Patch that is! Recent weather conditions have driven the fungus Rhizoctonia solani into overdrive. Brown patch has flared up all over the place just in time for our July 4th celebrations!
Brown patch disease in cool season turfgrasses is highly damaging when surface moisture is present or the relative humidity is high and night temperatures are above 68ºF. Schumann et al. in 1994 published predictive models for the disease that suggested fungal activity at soil and air temperatures of 59 and 61ºF respectively, 95% relative humidity, and 0.1’’ of rain or irrigation in the preceding 36 hours. In layman’s terms – hazy, hot, and humid – and in recent weather terms – every day of the last two weeks!
Cool season turfgrasses vary in susceptibility to the disease. Colonial bentgrasses on golf courses are super sensitive to the fungus, so they take considerable damage. In landscape turf, perennial ryegrasses and turf-type tall fescues are the most sensitive. In fact, brown patch might just be the Achilles’ heel of the otherwise superior turf-type tall fescues used in landscape turf situations.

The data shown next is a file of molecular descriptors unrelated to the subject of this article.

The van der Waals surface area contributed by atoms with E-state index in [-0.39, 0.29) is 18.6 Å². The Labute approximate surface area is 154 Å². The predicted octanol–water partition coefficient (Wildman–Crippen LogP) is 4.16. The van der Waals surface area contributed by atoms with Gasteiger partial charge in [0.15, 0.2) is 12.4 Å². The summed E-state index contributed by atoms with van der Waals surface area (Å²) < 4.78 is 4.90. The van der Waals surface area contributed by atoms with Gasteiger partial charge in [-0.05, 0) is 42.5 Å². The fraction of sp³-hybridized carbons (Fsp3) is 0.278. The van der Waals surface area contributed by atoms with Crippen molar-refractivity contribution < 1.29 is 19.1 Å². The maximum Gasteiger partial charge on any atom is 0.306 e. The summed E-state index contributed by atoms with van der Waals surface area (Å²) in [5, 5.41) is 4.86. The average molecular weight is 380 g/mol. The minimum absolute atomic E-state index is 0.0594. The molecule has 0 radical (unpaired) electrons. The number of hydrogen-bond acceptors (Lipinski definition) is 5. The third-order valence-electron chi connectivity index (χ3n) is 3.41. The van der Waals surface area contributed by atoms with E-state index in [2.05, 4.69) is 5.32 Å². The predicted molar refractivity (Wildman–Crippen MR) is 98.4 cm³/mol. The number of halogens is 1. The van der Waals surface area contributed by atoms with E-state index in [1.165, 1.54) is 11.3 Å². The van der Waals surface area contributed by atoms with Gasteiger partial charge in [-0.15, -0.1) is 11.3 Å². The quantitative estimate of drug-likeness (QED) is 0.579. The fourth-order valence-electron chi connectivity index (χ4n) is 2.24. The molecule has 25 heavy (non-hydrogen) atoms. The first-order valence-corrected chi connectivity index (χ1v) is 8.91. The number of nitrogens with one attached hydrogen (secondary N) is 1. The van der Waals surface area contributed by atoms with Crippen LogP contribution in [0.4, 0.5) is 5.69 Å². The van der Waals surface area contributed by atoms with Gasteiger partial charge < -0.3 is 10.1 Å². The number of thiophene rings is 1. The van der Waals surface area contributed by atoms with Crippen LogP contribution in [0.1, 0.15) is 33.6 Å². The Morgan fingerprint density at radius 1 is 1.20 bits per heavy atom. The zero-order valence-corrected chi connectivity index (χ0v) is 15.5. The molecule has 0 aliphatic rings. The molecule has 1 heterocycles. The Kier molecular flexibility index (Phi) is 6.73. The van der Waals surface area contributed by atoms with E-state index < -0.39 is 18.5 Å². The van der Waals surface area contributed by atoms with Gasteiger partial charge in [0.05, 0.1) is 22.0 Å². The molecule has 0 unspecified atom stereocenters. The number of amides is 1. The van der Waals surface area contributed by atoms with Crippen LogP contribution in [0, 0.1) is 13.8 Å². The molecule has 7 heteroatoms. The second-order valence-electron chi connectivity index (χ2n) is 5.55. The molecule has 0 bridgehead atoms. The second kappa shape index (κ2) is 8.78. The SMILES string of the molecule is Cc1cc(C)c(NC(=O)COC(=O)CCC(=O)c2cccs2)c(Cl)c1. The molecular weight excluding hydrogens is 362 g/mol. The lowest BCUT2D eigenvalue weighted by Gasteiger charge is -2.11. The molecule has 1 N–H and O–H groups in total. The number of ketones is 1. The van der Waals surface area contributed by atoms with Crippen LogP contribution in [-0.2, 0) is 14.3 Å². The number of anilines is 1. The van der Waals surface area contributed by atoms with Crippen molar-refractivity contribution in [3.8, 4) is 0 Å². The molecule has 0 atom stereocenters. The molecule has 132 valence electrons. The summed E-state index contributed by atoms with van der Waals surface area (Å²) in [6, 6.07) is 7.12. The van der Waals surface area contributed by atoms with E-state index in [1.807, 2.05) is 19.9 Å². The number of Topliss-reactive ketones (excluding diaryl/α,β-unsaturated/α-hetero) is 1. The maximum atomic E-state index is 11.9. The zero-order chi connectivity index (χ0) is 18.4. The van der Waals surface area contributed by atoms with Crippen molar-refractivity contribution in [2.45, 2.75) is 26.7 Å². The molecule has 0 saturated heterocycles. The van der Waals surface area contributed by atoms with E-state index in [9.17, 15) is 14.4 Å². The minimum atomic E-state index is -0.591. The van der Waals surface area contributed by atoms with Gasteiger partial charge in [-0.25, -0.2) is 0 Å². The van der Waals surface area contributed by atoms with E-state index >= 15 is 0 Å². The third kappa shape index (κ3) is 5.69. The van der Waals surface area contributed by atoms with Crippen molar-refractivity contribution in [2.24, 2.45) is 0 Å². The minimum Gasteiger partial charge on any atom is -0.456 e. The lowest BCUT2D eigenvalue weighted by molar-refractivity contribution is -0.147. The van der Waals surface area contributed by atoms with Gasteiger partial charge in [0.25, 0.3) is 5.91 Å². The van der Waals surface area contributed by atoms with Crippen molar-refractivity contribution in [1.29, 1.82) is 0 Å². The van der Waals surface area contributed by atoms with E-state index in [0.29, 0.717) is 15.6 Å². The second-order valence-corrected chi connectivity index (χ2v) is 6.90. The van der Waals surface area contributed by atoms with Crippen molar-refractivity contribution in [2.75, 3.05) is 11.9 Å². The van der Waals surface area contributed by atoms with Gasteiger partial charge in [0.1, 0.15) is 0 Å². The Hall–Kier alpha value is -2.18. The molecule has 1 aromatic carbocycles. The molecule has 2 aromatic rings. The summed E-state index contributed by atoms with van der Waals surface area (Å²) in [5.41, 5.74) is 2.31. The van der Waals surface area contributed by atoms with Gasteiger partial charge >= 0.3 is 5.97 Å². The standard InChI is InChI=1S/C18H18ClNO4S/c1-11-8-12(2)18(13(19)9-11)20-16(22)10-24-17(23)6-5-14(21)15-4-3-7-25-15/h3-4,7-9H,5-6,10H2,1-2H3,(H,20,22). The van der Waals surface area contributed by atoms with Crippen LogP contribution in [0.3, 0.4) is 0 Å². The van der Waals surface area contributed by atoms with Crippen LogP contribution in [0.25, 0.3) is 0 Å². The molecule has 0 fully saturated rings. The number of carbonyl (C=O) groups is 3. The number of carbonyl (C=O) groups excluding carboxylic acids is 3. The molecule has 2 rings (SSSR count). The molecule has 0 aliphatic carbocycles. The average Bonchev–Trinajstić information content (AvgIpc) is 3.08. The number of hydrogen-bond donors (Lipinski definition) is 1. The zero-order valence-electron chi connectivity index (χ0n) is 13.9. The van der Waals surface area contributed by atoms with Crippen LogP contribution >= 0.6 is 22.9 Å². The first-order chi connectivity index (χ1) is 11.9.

Look for large patches – up to three feet in diameter – of thinning and browning turfgrass. The symptoms in taller cut grass are often subtle, but a closer look will reveal classic leaf lesions that are irregular-shaped and tan with reddish borders. Occasionally, fungal mycelium is evident as a “smoke ring” around the outside of the patches. You’ve got to get up early to see the smoke ring in the morning dew, but it is there, even in taller cut turfgrass.
Fortunately, brown patch is easy to control. In the landscape, the grass will recover when the weather changes. Use moderate inputs – not too much N, but enough to aid recovery. Mow at recommended cutting heights – not too short or too tall – and keep the turfgrass as dry as possible and you should weather the storm without fail. And remember that during the dog days of summer, the thunder won’t get ya, but the brown patch will!